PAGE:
After the chills had left my spine from the ghost stories, we went on the road once again for some more Neolithic sites. A wonderful characteristic of Orkney is the amount of Neolithic sites there are. Even on the way from one major Neolithic site to another, you could see standing stones along the road side and archaeological sites still being worked on. We arrived at the site of the Ring of Brodgar to walk around the outer ring of stones, placed around 4000 years ago. There were 60 stones originally placed, with around 30 still standing today. If you’re lucky and the area isn’t muddy, you can walk around the inner ring to get closer to the stones.
Something that my local guide made clear at all the Neolithic sites we saw is that it is still largely unknown why and how these were built, with it still being a contemporary area of study for Orkney archaeologists, with discoveries still being made to this day. The Ring of Brodgar is thought to be an area where ceremonies took place, between the living and past communities, to communicate with ancestors. The stones all come from different parts of the island, with different communities bringing them together – possibly symbolising the different people that created the stone circle, or it could’ve even been a competition to outdo other communities for the largest and heaviest stone.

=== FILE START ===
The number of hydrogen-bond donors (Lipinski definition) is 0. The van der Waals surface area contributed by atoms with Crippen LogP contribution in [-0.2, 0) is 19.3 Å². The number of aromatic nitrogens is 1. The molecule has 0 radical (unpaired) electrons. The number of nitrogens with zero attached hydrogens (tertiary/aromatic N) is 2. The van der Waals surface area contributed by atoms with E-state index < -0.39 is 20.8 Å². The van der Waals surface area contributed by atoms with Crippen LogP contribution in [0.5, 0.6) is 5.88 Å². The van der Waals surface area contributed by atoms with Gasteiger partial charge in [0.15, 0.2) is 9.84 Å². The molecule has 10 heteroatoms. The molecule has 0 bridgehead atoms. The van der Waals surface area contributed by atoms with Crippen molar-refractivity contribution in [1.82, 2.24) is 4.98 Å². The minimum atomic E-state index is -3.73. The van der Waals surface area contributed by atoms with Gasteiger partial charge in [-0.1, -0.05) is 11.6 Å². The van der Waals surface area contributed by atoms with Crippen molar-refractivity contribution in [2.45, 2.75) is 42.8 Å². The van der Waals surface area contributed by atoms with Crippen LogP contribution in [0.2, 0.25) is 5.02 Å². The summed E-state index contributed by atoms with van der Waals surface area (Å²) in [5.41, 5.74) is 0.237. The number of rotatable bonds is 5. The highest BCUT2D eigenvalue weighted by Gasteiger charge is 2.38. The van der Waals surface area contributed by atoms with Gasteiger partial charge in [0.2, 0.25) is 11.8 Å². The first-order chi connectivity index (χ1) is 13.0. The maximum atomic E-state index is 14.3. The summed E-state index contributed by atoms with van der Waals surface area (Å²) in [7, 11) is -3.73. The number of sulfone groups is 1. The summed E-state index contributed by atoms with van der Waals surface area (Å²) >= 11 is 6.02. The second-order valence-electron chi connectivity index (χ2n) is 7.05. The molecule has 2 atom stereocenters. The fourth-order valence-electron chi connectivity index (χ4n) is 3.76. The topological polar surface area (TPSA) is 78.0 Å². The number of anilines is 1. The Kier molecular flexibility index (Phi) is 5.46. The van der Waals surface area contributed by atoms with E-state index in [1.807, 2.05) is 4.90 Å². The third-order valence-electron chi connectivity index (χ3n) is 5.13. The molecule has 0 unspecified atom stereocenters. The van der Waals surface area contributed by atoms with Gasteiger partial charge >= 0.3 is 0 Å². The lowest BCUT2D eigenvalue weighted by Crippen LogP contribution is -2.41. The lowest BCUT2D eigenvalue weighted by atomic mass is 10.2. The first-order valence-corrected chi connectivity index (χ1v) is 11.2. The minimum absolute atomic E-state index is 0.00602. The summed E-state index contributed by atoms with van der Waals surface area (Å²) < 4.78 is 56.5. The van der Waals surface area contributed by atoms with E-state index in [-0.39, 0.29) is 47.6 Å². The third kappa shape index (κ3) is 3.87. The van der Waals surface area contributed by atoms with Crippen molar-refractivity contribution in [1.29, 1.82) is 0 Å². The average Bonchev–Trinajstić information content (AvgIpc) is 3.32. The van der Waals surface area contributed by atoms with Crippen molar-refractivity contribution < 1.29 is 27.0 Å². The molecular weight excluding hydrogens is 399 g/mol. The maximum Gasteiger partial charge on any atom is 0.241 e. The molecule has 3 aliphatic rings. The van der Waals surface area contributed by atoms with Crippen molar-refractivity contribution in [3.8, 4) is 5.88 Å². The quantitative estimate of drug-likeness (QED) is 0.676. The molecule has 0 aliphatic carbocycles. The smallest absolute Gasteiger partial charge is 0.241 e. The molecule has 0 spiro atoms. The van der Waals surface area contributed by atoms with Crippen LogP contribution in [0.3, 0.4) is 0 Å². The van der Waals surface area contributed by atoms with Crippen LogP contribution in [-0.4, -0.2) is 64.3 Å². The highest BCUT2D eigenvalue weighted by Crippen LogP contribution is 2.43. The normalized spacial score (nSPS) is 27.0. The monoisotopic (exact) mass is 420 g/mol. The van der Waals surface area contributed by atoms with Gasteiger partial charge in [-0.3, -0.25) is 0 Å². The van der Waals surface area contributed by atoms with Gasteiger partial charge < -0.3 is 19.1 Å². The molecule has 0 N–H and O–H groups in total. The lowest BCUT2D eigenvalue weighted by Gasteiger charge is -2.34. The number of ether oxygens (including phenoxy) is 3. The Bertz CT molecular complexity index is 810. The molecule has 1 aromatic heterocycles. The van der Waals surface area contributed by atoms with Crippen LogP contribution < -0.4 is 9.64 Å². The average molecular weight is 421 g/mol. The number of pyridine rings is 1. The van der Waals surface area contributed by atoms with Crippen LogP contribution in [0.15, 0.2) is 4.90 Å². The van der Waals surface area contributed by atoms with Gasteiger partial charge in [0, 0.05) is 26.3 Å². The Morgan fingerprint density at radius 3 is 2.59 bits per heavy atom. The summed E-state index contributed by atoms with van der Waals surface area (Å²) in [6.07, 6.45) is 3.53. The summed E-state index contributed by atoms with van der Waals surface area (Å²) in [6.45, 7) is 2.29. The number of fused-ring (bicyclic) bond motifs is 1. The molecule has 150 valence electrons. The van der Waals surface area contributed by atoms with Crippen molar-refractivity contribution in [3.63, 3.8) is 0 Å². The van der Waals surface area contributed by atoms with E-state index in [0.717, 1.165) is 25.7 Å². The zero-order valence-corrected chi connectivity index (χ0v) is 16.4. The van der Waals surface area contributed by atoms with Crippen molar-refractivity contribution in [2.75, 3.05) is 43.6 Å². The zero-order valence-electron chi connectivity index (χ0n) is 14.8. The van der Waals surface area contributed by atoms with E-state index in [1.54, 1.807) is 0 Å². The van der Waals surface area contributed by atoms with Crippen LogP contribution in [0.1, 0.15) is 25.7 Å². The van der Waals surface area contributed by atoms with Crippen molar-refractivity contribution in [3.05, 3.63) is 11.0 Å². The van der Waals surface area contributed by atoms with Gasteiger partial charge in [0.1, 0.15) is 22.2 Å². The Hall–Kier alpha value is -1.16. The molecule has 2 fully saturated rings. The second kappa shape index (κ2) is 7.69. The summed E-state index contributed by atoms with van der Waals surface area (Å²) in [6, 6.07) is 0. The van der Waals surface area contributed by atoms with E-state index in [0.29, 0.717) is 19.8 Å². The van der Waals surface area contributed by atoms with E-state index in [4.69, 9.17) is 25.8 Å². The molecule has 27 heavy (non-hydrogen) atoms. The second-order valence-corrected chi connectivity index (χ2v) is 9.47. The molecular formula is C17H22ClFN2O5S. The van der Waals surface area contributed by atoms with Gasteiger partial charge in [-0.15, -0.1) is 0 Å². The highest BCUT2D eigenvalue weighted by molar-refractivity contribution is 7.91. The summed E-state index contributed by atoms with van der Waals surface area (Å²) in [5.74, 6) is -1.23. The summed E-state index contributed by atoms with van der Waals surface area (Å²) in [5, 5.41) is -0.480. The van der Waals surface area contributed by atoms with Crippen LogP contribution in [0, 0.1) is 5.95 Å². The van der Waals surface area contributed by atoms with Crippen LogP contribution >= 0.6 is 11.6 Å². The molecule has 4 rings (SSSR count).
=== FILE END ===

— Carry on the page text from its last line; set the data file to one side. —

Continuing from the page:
The image above shows one of the stones that was struck by lightning in 1980, causing a piece of the stone to split and fall beside. The stone still stands, mirroring the resilience of the Orkney ancestors living in such harsh conditions but still building a community that thrives.
Around a 5-minute walk from the Ring of Brodgar are the Standing Stones of Stenness, Originally a collection of 12 stones placed around 5000 years ago, only a few remain now. The stones stand 5 metres tall, towering over the stones used for the Ring of Brodgar in comparison. These stones are showered in myths, one being that at exactly midnight on New Years eve, one of the stones called “The Watchman” leaves its place to take a dip in the Stenness Loch for a wee drink. With how fresh the water of Orkney is, I cannot blame them.
Standing next to one you wonder how they managed to complete such a task so long ago, and why they would do this. Many think the site was used in ceremonies. The Victorians believed that it was used as a beheading site – my guide told me they loved to believe that anyone that came before them were barbarians and very uncivilised. So much so that the Victorians even altered some stones to replicate a place for the beheading to take place.
In some ways it’s very lucky that these stones still stand today – a farmer in the early 1800s was annoyed at having to plough around them, so he began to demolish them, incidentally he was not a native Orcadian. He managed to topple and destroy some of the stones before there was public outcry and attempts to burn down his house. However any court action was dropped when he agreed to leave the stones alone. If you look closely at one of the stones, there is a hole where a stick of dynamite was placed but never set off, thankfully.